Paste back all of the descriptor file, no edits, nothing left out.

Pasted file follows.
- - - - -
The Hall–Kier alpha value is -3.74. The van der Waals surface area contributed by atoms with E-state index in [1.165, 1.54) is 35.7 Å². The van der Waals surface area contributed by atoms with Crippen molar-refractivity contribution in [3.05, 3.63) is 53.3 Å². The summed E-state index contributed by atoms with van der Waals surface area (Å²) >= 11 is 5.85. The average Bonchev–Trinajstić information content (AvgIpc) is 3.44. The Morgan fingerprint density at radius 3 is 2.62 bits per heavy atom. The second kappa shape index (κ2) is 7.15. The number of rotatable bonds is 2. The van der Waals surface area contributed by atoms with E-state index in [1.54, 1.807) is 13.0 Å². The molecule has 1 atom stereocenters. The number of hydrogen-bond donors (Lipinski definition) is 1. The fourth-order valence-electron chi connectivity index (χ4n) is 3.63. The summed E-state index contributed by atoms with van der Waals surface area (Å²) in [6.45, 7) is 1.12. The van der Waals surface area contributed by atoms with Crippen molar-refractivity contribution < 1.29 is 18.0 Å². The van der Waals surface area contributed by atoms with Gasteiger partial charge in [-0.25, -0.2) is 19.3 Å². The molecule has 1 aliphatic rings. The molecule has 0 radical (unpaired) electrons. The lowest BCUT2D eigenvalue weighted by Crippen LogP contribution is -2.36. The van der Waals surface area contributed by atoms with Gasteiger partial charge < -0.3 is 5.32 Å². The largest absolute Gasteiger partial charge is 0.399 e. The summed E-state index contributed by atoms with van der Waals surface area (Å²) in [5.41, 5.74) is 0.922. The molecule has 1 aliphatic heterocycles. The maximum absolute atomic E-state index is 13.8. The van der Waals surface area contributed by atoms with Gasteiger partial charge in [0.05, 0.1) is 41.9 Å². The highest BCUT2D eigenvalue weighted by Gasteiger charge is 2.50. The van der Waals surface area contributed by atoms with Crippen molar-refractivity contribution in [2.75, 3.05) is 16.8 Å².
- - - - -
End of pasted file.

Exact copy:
The Hall–Kier alpha value is -3.74. The van der Waals surface area contributed by atoms with E-state index in [1.165, 1.54) is 35.7 Å². The van der Waals surface area contributed by atoms with Crippen molar-refractivity contribution in [3.05, 3.63) is 53.3 Å². The summed E-state index contributed by atoms with van der Waals surface area (Å²) >= 11 is 5.85. The average Bonchev–Trinajstić information content (AvgIpc) is 3.44. The Morgan fingerprint density at radius 3 is 2.62 bits per heavy atom. The second kappa shape index (κ2) is 7.15. The number of rotatable bonds is 2. The van der Waals surface area contributed by atoms with E-state index in [1.54, 1.807) is 13.0 Å². The molecule has 1 atom stereocenters. The number of hydrogen-bond donors (Lipinski definition) is 1. The fourth-order valence-electron chi connectivity index (χ4n) is 3.63. The summed E-state index contributed by atoms with van der Waals surface area (Å²) in [6.45, 7) is 1.12. The van der Waals surface area contributed by atoms with Crippen molar-refractivity contribution < 1.29 is 18.0 Å². The van der Waals surface area contributed by atoms with Gasteiger partial charge in [-0.25, -0.2) is 19.3 Å². The molecule has 1 aliphatic rings. The molecule has 0 radical (unpaired) electrons. The lowest BCUT2D eigenvalue weighted by Crippen LogP contribution is -2.36. The van der Waals surface area contributed by atoms with Gasteiger partial charge < -0.3 is 5.32 Å². The largest absolute Gasteiger partial charge is 0.399 e. The summed E-state index contributed by atoms with van der Waals surface area (Å²) in [5.41, 5.74) is 0.922. The molecule has 1 aliphatic heterocycles. The maximum absolute atomic E-state index is 13.8. The van der Waals surface area contributed by atoms with Gasteiger partial charge in [0.05, 0.1) is 41.9 Å². The highest BCUT2D eigenvalue weighted by Gasteiger charge is 2.50. The van der Waals surface area contributed by atoms with Crippen molar-refractivity contribution in [2.75, 3.05) is 16.8 Å².